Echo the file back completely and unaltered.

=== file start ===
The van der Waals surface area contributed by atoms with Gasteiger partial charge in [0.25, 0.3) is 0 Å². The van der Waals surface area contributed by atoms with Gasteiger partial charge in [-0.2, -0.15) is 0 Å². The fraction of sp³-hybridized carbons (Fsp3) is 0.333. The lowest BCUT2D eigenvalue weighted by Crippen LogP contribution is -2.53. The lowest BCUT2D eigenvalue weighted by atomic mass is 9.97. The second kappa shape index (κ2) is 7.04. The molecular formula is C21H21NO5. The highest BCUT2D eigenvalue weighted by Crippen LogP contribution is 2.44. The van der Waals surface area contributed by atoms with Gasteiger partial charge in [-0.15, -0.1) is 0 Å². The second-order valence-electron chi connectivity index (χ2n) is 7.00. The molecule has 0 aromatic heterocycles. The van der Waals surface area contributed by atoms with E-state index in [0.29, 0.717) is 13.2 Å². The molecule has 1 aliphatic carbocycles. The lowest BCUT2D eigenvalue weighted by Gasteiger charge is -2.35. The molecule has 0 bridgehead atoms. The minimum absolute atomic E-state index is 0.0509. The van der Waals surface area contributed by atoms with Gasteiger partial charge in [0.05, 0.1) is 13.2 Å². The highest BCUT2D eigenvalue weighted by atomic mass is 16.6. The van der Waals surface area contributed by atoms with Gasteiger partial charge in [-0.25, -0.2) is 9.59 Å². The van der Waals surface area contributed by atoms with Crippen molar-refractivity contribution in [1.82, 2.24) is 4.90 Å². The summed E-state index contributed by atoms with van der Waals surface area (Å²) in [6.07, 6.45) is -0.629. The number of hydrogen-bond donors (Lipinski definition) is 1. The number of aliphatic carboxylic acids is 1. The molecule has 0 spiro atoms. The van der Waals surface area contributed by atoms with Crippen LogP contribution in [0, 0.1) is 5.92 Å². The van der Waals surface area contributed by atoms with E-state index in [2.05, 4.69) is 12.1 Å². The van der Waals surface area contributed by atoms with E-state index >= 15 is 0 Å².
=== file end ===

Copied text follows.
The van der Waals surface area contributed by atoms with Gasteiger partial charge in [0.25, 0.3) is 0 Å². The van der Waals surface area contributed by atoms with Gasteiger partial charge in [-0.2, -0.15) is 0 Å². The fraction of sp³-hybridized carbons (Fsp3) is 0.333. The lowest BCUT2D eigenvalue weighted by Crippen LogP contribution is -2.53. The lowest BCUT2D eigenvalue weighted by atomic mass is 9.97. The second kappa shape index (κ2) is 7.04. The molecular formula is C21H21NO5. The highest BCUT2D eigenvalue weighted by Crippen LogP contribution is 2.44. The van der Waals surface area contributed by atoms with Gasteiger partial charge in [-0.15, -0.1) is 0 Å². The second-order valence-electron chi connectivity index (χ2n) is 7.00. The molecule has 0 aromatic heterocycles. The van der Waals surface area contributed by atoms with E-state index in [0.29, 0.717) is 13.2 Å². The molecule has 1 aliphatic carbocycles. The lowest BCUT2D eigenvalue weighted by Gasteiger charge is -2.35. The molecule has 0 bridgehead atoms. The minimum absolute atomic E-state index is 0.0509. The van der Waals surface area contributed by atoms with Gasteiger partial charge in [0.05, 0.1) is 13.2 Å². The highest BCUT2D eigenvalue weighted by atomic mass is 16.6. The van der Waals surface area contributed by atoms with Gasteiger partial charge in [-0.25, -0.2) is 9.59 Å². The van der Waals surface area contributed by atoms with Crippen molar-refractivity contribution in [1.82, 2.24) is 4.90 Å². The summed E-state index contributed by atoms with van der Waals surface area (Å²) in [6.07, 6.45) is -0.629. The number of hydrogen-bond donors (Lipinski definition) is 1. The number of aliphatic carboxylic acids is 1. The molecule has 0 spiro atoms. The van der Waals surface area contributed by atoms with Crippen LogP contribution in [0, 0.1) is 5.92 Å². The van der Waals surface area contributed by atoms with E-state index in [2.05, 4.69) is 12.1 Å². The van der Waals surface area contributed by atoms with E-state index >= 15 is 0 Å².